Part One of Six

by John H. Essex

"Now to Him Who is able to do superexcessively above all that we are requesting or apprehending, according to the power that is operating in us, to Him be glory in the ecclesia and in Christ Jesus for all the generations of the eon of the eons! Amen.!" (Eph.3:20,21).

That the ecclesia has been assigned a very important role in the purpose of God is evident from the above scripture, for obviously that which is to give glory to God "for all the generations of the eon of the eons" cannot be brushed aside as insignificant, especially when its mention is placed before that of Christ Jesus. Clearly it should be a profitable line of inquiry for us to examine in detail what this role is—to ask ourselves, in fact, what is the place of the ecclesia in God's purpose? This will be our aim in this series of studies.

But first we must be clear in our minds as to what ecclesia we are referring, for more than one ecclesia is mentioned in the Scriptures.


The word "ecclesia" occurs some 115 times in the Greek Scriptures. Strikingly, only three of these occur in the four accounts of Matthew, Mark, Luke and John, and these are all in Matthew, two of them being in one verse (see Matt.16: 18 and 18:17). Sometimes the word has a local application, as in eighteen occurrences in the book of Revelation. There the word is used of individual gatherings in various localities—the ecclesia in Ephesus, Smyrna, etc. The same is true of some usages of the term in the book of Acts, and also in the Pauline writings, many of which are addressed to individual ecclesias; for example, "the ecclesia of the Thessalonians," "the ecclesia of God in Corinth" and "the ecclesias of Galatia." But clearly in our study we are not concerned with individual ecclesias as such, but only insofar as they are part of "the ecclesia" in its widest sense.

In Acts 7:38, we have a reference to "the ecclesia in the wilderness," but the context shows that this clearly refers to the out-called ones from Egypt, the nation of Israel under Moses, condemned to a period of wandering in the wilderness because of their lack of faith in God. Leaving this application of the term to one side, we find that the Greek Scriptures use the term "ecclesia" in connection with two distinct companies of people. First, there is the company of circumcision saints who followed the Lord, and were ministered to by the twelve apostles of the Lamb. This ministry received a great impetus with the witness beginning at Pentecost, when the circle of twelve was reestablished after the defection of Judas, and the holy Spirit came upon them with power. Such was the activity of the apostles at this time that about three thousand souls were added to the ecclesia in one day (Acts 2:41). The ministry had as its basic theme, "Repent and be baptized each of you in the name of Jesus Christ for the pardon of your sins, and you shall be obtaining the gratuity of the holy Spirit" (Acts 2:38). It continued until the circle of twelve was again broken by the killing of James by Herod (Acts 12:2), though the Jews had already signified their rejection of the message of the Kingdom through their stoning of Stephen. The ministry will be resumed when the circle is restored by the resurrection of the Twelve at the coming of the Lord to establish His Kingdom; until then, the promises concerning this ecclesia are in abeyance.

But there is still an ecclesia to which Paul and his companion apostles ministered, described by him as "the ecclesia," "the ecclesia of God" and "the ecclesia which is Christ's body" (1 Cor.12:27,28; 1 Tim.3:5; Eph.1:23). It is this ecclesia which we wish to discuss in these studies. The message proclaimed by Paul is not "repent and be baptized" in order to be saved, but "Believe on the Lord Jesus, and you shall be saved" (Acts 16:31). In his evangel, the obedience of faith takes the place of repentance, and justification takes the place of pardon. Works are set aside, for salvation is by faith apart from works (Rom.3:28). Human endeavor is shown to be vanity, and salvation is seen to be dependent upon God alone, for the evangel is declared to be His power for salvation (Rom.1:16). Its basis is "the word of the cross" which again is declared to be "the power of God" (1 Cor.1:18). Its standing is in the terms of a new creation, in which the former creation is regarded as "primitive" and "passed by," and all has "come new" (2 Cor.5:17), and not in the terms of a new birth, as suggested by Jesus to Nicodemus (John 3:7), for in such the new is born of the old; witness Peter's application in 1 Peter 2:9 of the promise made to Israel before Sinai (Ex.19:5,6).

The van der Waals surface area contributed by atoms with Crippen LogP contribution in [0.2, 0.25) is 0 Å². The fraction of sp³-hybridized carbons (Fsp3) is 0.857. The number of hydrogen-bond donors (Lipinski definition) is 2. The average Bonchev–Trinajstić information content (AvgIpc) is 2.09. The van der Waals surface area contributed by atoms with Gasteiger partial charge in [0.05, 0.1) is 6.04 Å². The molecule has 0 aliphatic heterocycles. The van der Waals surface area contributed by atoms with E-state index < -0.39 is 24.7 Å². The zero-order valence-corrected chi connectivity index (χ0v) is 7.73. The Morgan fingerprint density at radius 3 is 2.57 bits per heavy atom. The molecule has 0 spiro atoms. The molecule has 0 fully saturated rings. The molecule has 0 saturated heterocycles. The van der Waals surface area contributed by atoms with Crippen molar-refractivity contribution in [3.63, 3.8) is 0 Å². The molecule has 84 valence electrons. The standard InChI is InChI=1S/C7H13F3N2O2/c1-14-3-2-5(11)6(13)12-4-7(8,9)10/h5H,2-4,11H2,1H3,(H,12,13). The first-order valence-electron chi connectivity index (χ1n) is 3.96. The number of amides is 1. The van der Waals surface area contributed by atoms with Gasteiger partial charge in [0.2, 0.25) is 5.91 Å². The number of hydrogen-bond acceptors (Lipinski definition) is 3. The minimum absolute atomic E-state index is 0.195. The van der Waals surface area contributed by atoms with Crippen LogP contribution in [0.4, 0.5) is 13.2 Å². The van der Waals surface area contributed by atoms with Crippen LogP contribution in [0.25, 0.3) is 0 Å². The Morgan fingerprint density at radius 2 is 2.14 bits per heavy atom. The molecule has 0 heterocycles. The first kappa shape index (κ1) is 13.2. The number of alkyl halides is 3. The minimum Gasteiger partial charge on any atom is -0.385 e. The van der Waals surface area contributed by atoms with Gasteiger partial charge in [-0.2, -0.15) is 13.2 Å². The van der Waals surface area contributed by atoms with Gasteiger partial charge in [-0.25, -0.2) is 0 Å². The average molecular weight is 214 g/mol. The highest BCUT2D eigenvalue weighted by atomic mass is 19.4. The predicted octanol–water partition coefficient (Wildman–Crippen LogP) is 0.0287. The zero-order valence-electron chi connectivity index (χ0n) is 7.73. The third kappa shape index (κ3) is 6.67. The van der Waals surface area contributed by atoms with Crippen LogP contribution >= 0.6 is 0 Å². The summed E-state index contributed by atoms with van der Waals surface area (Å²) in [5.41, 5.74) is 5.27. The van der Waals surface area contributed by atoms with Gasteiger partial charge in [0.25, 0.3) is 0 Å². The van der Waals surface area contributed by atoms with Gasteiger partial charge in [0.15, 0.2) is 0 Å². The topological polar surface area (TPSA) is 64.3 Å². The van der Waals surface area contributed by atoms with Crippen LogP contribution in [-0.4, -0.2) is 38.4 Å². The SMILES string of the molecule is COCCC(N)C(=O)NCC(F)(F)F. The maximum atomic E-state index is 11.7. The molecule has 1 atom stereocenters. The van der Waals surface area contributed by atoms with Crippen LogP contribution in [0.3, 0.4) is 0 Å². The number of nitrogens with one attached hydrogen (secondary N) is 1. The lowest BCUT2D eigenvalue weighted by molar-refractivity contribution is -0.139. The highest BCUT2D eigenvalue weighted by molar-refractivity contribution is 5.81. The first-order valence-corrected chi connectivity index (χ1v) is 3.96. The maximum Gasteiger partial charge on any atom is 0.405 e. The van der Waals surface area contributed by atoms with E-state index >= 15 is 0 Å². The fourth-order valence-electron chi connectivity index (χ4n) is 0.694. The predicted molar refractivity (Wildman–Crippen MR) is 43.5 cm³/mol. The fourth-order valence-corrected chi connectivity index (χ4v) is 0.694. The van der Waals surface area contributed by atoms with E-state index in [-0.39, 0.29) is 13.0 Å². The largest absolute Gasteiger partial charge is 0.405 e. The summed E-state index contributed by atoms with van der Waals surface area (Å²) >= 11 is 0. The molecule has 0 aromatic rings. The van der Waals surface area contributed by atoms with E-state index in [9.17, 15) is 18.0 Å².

But before we proceed further, let us obtain a definition of the word "ecclesia."


The Greek word ekklesia consists of two components; the prefix ek, meaning "out," and the root part of the word klesia, meaning "called." It thus means "a called-out company."

In many versions, it is generally translated by the word "church," but this word has, in the minds of most people, lost its true significance for three reasons, namely:

1. It is most frequently applied to a building rather than to the occupants of a building. The same is true of the word "school;" the correct terms for the buildings should be "church-house" and "schoolhouse" respectively, but the former seldom, if ever, appears as a dictionary word.

2. The word "church" has been appropriated by almost every sect and denomination to denote its own particular form of worship; thus we have the "Roman Catholic Church," the "Anglican Church," the "Baptist Church," the "Methodist Church" and many others. The Word of God knows no such distinctions.

3. The word "church" does not indicate, in itself, the two components that are inherent in the word "ecclesia," therefore the full import of its meaning is lost, and it comes to be regarded as simply a company of worshipers, rather than a body of "called-out" ones.